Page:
Posts Tagged ‘portland architect’

fast forward

May 20, 2013

we’ve been too busy to post for quite awhile, but work has been progressing nicely on the skidmore house.  here’s a quick look around:

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we hope to be putting the final touches on in the next few weeks.  lots of catching up to do.  check back soon for more on this project and others.

www.insituarchitecture.net

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thermal bridge free exterior

December 31, 2012

next up on skidmore passivhaus is installing the outsulation on the walls along with the rainscreen furring.

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the plywood sheathing was first covered by a weather resistive barrier with metal head flashings at the windows and doors.

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most walls get a layer of 3″ poly-iso, while the south wall will get 4″ to match the recessed pocket for the exterior shades.

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2 screws (with plastic washer) per 4×8 sheet hold it in place until the furring strips are installed.

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all seams and fasteners are taped.  the face of the insulation is treated as a second weather resistive barrier.

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additional flashings at all doors and windows will be taped to the insulation as the wood trim is installed.

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1/2″ x 2″ pt plywood furring strips run vertically to create the drainage plane.  they are held in place by just a few fasteners until the next layer is installed.

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since we are using vertical siding, a second layer of furring runs horizontally.  we used pt 1×4 as a solid nailing base for the siding.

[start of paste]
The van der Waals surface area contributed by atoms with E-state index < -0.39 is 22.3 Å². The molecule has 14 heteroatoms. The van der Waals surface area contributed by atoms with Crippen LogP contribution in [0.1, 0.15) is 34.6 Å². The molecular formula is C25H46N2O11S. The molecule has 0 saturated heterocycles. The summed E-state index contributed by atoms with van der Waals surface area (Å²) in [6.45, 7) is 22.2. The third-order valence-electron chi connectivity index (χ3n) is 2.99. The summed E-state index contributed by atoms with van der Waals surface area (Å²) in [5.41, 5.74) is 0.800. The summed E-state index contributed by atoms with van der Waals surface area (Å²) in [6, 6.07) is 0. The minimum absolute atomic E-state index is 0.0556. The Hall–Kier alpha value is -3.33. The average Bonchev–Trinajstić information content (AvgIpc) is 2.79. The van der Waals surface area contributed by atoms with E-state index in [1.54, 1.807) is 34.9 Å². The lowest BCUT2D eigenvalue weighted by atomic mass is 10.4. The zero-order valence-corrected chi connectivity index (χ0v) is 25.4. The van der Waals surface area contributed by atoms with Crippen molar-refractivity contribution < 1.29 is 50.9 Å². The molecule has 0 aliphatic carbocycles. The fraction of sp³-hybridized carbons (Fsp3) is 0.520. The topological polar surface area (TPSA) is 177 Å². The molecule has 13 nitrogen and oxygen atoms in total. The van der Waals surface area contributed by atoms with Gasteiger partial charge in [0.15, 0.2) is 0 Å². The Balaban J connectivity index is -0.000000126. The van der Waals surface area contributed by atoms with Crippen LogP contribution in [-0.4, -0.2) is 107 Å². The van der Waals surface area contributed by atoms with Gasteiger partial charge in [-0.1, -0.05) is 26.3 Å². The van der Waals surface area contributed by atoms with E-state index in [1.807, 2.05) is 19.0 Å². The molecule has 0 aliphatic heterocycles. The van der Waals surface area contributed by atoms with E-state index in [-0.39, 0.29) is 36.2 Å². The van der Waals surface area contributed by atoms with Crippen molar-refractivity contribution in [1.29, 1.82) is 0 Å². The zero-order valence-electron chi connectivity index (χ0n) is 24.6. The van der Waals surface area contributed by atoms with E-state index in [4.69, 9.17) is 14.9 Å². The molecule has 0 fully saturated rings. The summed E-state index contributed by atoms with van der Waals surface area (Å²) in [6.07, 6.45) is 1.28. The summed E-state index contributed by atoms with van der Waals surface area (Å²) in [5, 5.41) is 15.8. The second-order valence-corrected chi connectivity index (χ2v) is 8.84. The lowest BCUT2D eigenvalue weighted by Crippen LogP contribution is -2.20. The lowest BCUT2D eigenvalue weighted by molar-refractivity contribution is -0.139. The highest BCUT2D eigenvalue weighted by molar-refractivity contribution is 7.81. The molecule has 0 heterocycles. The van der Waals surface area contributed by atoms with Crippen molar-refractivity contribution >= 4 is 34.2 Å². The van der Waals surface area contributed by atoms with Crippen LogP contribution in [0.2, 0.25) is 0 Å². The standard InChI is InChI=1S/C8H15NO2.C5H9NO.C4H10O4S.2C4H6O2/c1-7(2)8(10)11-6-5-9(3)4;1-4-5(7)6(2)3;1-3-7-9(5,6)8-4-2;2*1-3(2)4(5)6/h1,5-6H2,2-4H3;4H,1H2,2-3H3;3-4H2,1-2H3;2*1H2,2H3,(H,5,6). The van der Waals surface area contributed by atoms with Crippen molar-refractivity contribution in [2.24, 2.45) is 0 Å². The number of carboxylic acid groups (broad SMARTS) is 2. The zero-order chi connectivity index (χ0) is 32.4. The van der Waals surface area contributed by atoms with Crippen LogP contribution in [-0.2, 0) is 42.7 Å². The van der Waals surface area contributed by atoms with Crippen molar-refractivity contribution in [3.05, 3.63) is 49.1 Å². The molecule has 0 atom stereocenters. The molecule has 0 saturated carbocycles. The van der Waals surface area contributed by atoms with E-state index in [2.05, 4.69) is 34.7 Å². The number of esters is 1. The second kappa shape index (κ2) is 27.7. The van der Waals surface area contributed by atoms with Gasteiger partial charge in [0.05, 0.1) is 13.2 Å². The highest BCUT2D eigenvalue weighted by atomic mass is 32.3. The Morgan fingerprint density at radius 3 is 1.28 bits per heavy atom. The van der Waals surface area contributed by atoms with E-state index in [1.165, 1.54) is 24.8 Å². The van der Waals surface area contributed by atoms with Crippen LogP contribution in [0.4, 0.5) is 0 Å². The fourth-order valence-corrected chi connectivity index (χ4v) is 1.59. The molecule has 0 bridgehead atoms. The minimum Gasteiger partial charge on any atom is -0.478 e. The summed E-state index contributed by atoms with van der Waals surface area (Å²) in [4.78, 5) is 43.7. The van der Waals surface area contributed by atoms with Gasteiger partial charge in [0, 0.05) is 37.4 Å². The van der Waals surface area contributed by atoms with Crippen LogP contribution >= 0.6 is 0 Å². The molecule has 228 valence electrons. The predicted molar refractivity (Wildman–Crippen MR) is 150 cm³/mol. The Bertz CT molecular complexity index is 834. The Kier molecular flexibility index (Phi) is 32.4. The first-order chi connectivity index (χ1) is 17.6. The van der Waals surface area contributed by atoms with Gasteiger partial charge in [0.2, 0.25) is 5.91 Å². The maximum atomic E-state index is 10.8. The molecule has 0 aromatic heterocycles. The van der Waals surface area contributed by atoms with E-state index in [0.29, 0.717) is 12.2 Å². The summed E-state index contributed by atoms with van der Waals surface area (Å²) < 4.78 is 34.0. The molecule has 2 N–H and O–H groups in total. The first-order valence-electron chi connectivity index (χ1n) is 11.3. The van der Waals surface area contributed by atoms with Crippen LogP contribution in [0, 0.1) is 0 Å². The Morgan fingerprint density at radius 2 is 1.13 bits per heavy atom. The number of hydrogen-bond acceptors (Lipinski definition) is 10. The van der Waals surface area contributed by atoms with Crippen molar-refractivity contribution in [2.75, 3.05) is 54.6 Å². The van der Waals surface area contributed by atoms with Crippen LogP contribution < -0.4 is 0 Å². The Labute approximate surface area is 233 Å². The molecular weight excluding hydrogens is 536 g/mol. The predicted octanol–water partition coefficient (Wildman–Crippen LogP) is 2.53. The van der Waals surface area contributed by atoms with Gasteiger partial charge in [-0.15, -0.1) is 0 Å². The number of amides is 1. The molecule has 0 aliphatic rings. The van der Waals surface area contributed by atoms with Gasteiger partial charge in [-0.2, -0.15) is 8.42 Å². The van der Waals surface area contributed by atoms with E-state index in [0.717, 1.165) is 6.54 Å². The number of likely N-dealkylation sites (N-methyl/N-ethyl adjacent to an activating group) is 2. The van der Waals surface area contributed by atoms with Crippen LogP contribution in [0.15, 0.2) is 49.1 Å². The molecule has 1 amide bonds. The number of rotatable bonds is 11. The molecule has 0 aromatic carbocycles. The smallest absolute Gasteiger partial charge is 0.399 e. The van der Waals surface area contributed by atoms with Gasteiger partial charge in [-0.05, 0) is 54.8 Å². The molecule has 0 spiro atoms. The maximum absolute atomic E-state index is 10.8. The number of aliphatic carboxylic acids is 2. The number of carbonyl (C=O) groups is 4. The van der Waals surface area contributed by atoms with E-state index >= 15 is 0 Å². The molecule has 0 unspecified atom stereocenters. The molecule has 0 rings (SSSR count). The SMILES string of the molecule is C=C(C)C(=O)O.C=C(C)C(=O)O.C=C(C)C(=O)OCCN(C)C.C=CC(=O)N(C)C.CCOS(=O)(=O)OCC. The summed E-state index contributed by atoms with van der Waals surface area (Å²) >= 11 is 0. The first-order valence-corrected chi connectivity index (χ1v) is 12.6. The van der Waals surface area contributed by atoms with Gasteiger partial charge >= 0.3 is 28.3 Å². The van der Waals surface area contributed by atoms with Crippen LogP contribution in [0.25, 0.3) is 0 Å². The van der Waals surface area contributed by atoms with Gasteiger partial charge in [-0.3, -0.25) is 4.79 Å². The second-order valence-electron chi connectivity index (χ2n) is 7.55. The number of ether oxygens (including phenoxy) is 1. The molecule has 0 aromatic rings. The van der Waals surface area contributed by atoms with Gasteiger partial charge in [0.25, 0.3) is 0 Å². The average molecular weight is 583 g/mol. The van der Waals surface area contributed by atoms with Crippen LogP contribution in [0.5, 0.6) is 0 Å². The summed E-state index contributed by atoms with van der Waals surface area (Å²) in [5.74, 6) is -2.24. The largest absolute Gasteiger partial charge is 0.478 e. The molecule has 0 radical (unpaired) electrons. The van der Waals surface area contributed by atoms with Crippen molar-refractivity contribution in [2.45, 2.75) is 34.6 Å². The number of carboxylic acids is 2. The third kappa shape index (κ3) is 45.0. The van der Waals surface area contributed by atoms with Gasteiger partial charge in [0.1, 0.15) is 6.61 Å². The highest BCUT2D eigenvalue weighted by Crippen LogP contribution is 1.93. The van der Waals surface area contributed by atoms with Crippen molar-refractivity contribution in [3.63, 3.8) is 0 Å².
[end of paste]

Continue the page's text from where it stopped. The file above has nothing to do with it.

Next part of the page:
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long fasteners secure the second layer of furring strips running horizontally through the foam to the studs.  the straightforward framing layout makes the studs much easier to locate.

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keep in mind that long fasteners get expensive.  we settled on grabber #10 x 6″ square drive coated screws (from nw staple).

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next up on the exterior is trimming windows and installing siding.

stop by again soon.

framing for efficiency

September 22, 2012

framing has been moving along at skidmore passivhaus since we placed our slab on grade.

the house is quickly taking shape thanks to dam framers (doug marshak and crew).

there are a few things that make the framing on this house just a little different from the typical house:

  • untreated bottom plates on 30lb building paper
  • 2×8 wall studs at 24″ o.c. (roof trusses align)
  • balloon framed 2 story walls
  • upper floor hung from ledgers
  • single top plates that interlock at the splices
  • open corners with minimal blocking
  • open web trusses with sloped top and level bottom
  • header free openings (except for the living room doors)
  • long walls on plywood module

All of this results in more space for insulation!

Plus there’s less wood used and less material cost.

Some of the many next steps include:

  • taping the plywood with SIGA to create the air barrier
  • installing the single ply membrane roof
  • prepping the rough openings with Prosoco Fast Flash
  • roughing in plumbing, HRV, and electrical